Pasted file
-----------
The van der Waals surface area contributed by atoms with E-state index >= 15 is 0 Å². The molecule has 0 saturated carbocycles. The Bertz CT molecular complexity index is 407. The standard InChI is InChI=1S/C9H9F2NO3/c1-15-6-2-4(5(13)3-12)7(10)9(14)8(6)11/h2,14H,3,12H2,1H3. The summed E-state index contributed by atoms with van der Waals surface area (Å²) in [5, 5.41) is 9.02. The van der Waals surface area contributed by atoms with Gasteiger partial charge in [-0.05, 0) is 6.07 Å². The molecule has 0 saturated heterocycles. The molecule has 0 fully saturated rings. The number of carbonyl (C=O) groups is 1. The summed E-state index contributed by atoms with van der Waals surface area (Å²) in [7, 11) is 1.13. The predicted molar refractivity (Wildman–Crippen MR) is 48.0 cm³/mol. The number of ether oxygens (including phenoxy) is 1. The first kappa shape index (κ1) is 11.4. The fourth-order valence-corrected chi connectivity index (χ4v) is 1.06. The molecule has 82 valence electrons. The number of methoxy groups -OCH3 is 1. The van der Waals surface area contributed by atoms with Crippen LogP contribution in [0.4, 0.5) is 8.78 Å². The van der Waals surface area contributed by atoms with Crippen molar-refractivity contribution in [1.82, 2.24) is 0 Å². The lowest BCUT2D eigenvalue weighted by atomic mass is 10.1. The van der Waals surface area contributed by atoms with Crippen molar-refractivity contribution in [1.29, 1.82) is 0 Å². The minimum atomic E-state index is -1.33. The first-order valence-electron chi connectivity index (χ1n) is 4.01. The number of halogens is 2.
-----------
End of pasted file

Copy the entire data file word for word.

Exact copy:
The van der Waals surface area contributed by atoms with E-state index >= 15 is 0 Å². The molecule has 0 saturated carbocycles. The Bertz CT molecular complexity index is 407. The standard InChI is InChI=1S/C9H9F2NO3/c1-15-6-2-4(5(13)3-12)7(10)9(14)8(6)11/h2,14H,3,12H2,1H3. The summed E-state index contributed by atoms with van der Waals surface area (Å²) in [5, 5.41) is 9.02. The van der Waals surface area contributed by atoms with Gasteiger partial charge in [-0.05, 0) is 6.07 Å². The molecule has 0 saturated heterocycles. The molecule has 0 fully saturated rings. The number of carbonyl (C=O) groups is 1. The summed E-state index contributed by atoms with van der Waals surface area (Å²) in [7, 11) is 1.13. The predicted molar refractivity (Wildman–Crippen MR) is 48.0 cm³/mol. The number of ether oxygens (including phenoxy) is 1. The first kappa shape index (κ1) is 11.4. The fourth-order valence-corrected chi connectivity index (χ4v) is 1.06. The molecule has 82 valence electrons. The number of methoxy groups -OCH3 is 1. The van der Waals surface area contributed by atoms with Crippen LogP contribution in [0.4, 0.5) is 8.78 Å². The van der Waals surface area contributed by atoms with Crippen molar-refractivity contribution in [1.82, 2.24) is 0 Å². The lowest BCUT2D eigenvalue weighted by atomic mass is 10.1. The van der Waals surface area contributed by atoms with Crippen molar-refractivity contribution in [1.29, 1.82) is 0 Å². The minimum atomic E-state index is -1.33. The first-order valence-electron chi connectivity index (χ1n) is 4.01. The number of halogens is 2.